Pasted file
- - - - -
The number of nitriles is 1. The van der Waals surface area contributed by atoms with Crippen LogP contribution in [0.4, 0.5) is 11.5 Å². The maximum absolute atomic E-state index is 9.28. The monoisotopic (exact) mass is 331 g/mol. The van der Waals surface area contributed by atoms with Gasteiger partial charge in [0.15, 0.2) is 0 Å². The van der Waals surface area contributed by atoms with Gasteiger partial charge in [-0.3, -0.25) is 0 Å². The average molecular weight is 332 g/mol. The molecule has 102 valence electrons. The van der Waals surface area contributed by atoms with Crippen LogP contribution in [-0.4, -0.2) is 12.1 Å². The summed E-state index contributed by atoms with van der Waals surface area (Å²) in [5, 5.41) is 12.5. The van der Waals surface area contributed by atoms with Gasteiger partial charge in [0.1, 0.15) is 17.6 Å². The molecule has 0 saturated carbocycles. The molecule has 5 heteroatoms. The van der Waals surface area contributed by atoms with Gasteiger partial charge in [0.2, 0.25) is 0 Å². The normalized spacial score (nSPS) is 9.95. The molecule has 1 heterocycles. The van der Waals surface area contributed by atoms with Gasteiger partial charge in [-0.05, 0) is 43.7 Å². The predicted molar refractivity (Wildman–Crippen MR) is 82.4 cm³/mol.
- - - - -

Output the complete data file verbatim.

The number of nitriles is 1. The van der Waals surface area contributed by atoms with Crippen LogP contribution in [0.4, 0.5) is 11.5 Å². The maximum absolute atomic E-state index is 9.28. The monoisotopic (exact) mass is 331 g/mol. The van der Waals surface area contributed by atoms with Gasteiger partial charge in [0.15, 0.2) is 0 Å². The van der Waals surface area contributed by atoms with Gasteiger partial charge in [-0.3, -0.25) is 0 Å². The average molecular weight is 332 g/mol. The molecule has 102 valence electrons. The van der Waals surface area contributed by atoms with Crippen LogP contribution in [-0.4, -0.2) is 12.1 Å². The summed E-state index contributed by atoms with van der Waals surface area (Å²) in [5, 5.41) is 12.5. The van der Waals surface area contributed by atoms with Gasteiger partial charge in [0.1, 0.15) is 17.6 Å². The molecule has 0 saturated carbocycles. The molecule has 5 heteroatoms. The van der Waals surface area contributed by atoms with Gasteiger partial charge in [0.2, 0.25) is 0 Å². The normalized spacial score (nSPS) is 9.95. The molecule has 1 heterocycles. The van der Waals surface area contributed by atoms with Gasteiger partial charge in [-0.05, 0) is 43.7 Å². The predicted molar refractivity (Wildman–Crippen MR) is 82.4 cm³/mol.